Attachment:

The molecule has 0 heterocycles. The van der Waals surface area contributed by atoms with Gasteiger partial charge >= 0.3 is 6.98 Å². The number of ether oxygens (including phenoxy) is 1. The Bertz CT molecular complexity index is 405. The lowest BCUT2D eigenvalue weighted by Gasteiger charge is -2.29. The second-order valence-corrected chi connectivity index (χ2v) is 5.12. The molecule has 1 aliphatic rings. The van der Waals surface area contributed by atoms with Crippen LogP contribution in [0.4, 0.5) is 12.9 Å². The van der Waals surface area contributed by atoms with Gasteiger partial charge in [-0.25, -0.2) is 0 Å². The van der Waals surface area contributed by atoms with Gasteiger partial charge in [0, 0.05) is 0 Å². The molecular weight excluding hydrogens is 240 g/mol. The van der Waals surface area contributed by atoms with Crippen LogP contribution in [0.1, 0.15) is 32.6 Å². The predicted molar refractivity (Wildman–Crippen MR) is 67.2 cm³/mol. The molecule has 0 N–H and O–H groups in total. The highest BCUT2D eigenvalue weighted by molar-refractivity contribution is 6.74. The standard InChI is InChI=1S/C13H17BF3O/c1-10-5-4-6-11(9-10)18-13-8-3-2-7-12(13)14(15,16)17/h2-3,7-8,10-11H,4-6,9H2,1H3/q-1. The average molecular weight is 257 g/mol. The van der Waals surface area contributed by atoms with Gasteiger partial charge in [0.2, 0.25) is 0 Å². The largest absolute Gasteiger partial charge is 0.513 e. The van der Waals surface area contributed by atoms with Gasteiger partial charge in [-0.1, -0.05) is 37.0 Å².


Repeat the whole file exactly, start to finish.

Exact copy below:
The molecule has 0 heterocycles. The van der Waals surface area contributed by atoms with Gasteiger partial charge >= 0.3 is 6.98 Å². The number of ether oxygens (including phenoxy) is 1. The Bertz CT molecular complexity index is 405. The lowest BCUT2D eigenvalue weighted by Gasteiger charge is -2.29. The second-order valence-corrected chi connectivity index (χ2v) is 5.12. The molecule has 1 aliphatic rings. The van der Waals surface area contributed by atoms with Crippen LogP contribution in [0.4, 0.5) is 12.9 Å². The van der Waals surface area contributed by atoms with Gasteiger partial charge in [-0.25, -0.2) is 0 Å². The van der Waals surface area contributed by atoms with Gasteiger partial charge in [0, 0.05) is 0 Å². The molecular weight excluding hydrogens is 240 g/mol. The van der Waals surface area contributed by atoms with Crippen LogP contribution in [0.1, 0.15) is 32.6 Å². The predicted molar refractivity (Wildman–Crippen MR) is 67.2 cm³/mol. The molecule has 0 N–H and O–H groups in total. The highest BCUT2D eigenvalue weighted by molar-refractivity contribution is 6.74. The standard InChI is InChI=1S/C13H17BF3O/c1-10-5-4-6-11(9-10)18-13-8-3-2-7-12(13)14(15,16)17/h2-3,7-8,10-11H,4-6,9H2,1H3/q-1. The average molecular weight is 257 g/mol. The van der Waals surface area contributed by atoms with Gasteiger partial charge in [0.2, 0.25) is 0 Å². The largest absolute Gasteiger partial charge is 0.513 e. The van der Waals surface area contributed by atoms with Gasteiger partial charge in [-0.1, -0.05) is 37.0 Å².